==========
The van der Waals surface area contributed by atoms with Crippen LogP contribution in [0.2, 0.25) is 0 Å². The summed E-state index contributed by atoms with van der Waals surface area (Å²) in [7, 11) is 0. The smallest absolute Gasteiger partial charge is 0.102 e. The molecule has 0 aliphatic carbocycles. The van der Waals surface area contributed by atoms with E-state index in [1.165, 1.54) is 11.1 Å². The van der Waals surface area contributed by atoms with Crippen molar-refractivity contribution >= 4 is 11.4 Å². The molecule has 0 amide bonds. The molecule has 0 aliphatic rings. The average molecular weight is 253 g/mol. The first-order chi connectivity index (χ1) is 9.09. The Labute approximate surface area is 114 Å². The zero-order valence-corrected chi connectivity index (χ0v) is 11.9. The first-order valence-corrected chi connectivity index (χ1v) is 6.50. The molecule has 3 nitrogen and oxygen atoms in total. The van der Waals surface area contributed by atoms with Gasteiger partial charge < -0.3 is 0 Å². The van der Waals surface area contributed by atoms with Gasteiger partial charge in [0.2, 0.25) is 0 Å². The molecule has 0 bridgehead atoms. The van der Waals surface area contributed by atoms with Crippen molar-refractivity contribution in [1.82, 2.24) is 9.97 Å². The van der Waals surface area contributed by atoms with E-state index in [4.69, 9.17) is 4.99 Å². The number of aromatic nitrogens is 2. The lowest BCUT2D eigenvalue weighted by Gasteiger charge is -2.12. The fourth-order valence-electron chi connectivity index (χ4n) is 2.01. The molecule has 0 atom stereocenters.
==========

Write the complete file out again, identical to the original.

The van der Waals surface area contributed by atoms with Crippen LogP contribution in [0.2, 0.25) is 0 Å². The summed E-state index contributed by atoms with van der Waals surface area (Å²) in [7, 11) is 0. The smallest absolute Gasteiger partial charge is 0.102 e. The molecule has 0 aliphatic carbocycles. The van der Waals surface area contributed by atoms with E-state index in [1.165, 1.54) is 11.1 Å². The van der Waals surface area contributed by atoms with Crippen molar-refractivity contribution >= 4 is 11.4 Å². The molecule has 0 amide bonds. The molecule has 0 aliphatic rings. The average molecular weight is 253 g/mol. The first-order chi connectivity index (χ1) is 9.09. The Labute approximate surface area is 114 Å². The zero-order valence-corrected chi connectivity index (χ0v) is 11.9. The first-order valence-corrected chi connectivity index (χ1v) is 6.50. The molecule has 3 nitrogen and oxygen atoms in total. The van der Waals surface area contributed by atoms with Gasteiger partial charge < -0.3 is 0 Å². The van der Waals surface area contributed by atoms with Gasteiger partial charge in [0.2, 0.25) is 0 Å². The molecule has 0 bridgehead atoms. The van der Waals surface area contributed by atoms with Crippen molar-refractivity contribution in [1.82, 2.24) is 9.97 Å². The van der Waals surface area contributed by atoms with E-state index in [4.69, 9.17) is 4.99 Å². The number of aromatic nitrogens is 2. The lowest BCUT2D eigenvalue weighted by Gasteiger charge is -2.12. The fourth-order valence-electron chi connectivity index (χ4n) is 2.01. The molecule has 0 atom stereocenters.